On June 29, 2022, a representative of the International Press Institute (IPI) attended and monitored the trial of journalist Hayri Demir at the Ankara 15th Heavy Penal Court as part of IPI’s Turkey trial monitoring programme. Alongside IPI, Demir’s trial was also attended by representatives from the Journalists’ Union of Turkey (TGS), Amnesty Turkey, and the German Embassy in Ankara.

Demir, a former reporter for Mezopotamya News Agency, is facing criminal charges of “spreading terrorist propaganda” and “membership of a terrorist organization” for his news reporting in northern Syria. IPI has been monitoring Demir’s case since the first hearing on September 24, 2019.

Demir’s indictment revolves around photographs found on two memory cards which were stolen from his house in 2017 and which later were allegedly found on the streets, given to the police, and used as evidence against Demir. The indictment alleges that the photographs portray members of a terrorist organization. Demir states that the photographs were taken as part of his journalistic coverage of a conflict zone in Syria back in 2015 for the subscribers of pro-Kurdish Dicle News Agency. The Ankara Chief Public Prosecutor’s Office is seeking a minimum of nine years and a maximum of 22 years and six months imprisonment in relation to the accusation.

The 12th hearing of Demir’s trial took place on June 29, 2022, at the Ankara 15th Heavy Penal Court. The prosecution established a video connection with the Adana F-type Prison to hear a statement from a witness who was convicted for allegedly being an ex-member of the Syria-based People’s Protection Forces (YPG), which is considered a terrorist organization by the Republic of Turkey. The witness stated that he met Demir in northern Syria when Demir was conducting journalistic work in the area. Demir, who stated that he was in Syria in 2015, asked the witness when he had been in the region. The witness responded by saying that he had been in Syria between 2018 and 2021, after which the witness was disconnected from the hearing.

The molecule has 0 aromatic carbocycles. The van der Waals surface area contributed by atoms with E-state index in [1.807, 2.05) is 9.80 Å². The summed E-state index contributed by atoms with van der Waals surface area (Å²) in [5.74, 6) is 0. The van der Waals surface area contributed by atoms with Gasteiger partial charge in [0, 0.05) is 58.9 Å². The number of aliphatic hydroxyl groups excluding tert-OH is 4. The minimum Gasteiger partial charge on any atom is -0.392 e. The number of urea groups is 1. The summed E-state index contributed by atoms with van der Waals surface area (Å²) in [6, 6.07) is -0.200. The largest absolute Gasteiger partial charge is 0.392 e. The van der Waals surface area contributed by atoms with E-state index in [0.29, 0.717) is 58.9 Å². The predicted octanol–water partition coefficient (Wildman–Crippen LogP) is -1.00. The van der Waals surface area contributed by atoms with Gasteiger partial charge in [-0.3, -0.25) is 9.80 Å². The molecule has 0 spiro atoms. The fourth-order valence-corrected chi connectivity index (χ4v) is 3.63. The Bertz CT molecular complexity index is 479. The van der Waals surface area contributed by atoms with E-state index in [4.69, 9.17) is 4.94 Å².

Emphasizing that he was not present in Syria in the years mentioned by the witness, Demir demanded for a criminal complaint to be filed against the witness for making false statements. The prosecutor requested that the witness be heard again. However, the video connection with the witness could not be re-established. The hearing lasted approximately 30 minutes, during which Demir was interrupted a total of four times by the prosecutor.

The hearing in the Ankara 15th Heavy Penal Court concluded with the prosecutor deciding to wait for an expert opinion (requested in the previous hearing) on Demir’s digital materials found on the aforementioned memory cards and to decline Demir’s request for the filing of a criminal complaint against the witness. Demir’s next hearing, which is to be the 13th hearing in his trial, is scheduled for 11:15 on September 28, 2022.


Hayri Demir’s case constitutes yet another instance where the existence of a broader terrorist threat is being instrumentalized to serve an indiscriminate suppression of critical voices. The persistent and deliberate conflation of terrorist propaganda and journalism by the government, courts and prosecutors has been a defining factor in Turkey’s crackdown on freedom of the press in recent years. In 2021, IPI recorded 68 terrorism-related charges against journalists, out of a total of 142 charges. 28 journalists were convicted, nine of whom were convicted on terrorism-related charges. In a recent European Parliament resolution on Turkey, it was stated that “the current repressive form of rule, whose main pillars are abuse of the legal framework – particularly through the application of terrorism charges and the restriction of freedom of expression – and a lack of independence of the judiciary, is a deliberate, relentless and systematic government policy designed to suppress any critical activities, either directly or through a chilling effect”.

IPI will continue to monitor the Turkish journalism on trial and to call for the Turkish state authorities to comply with their international and domestic legal obligations.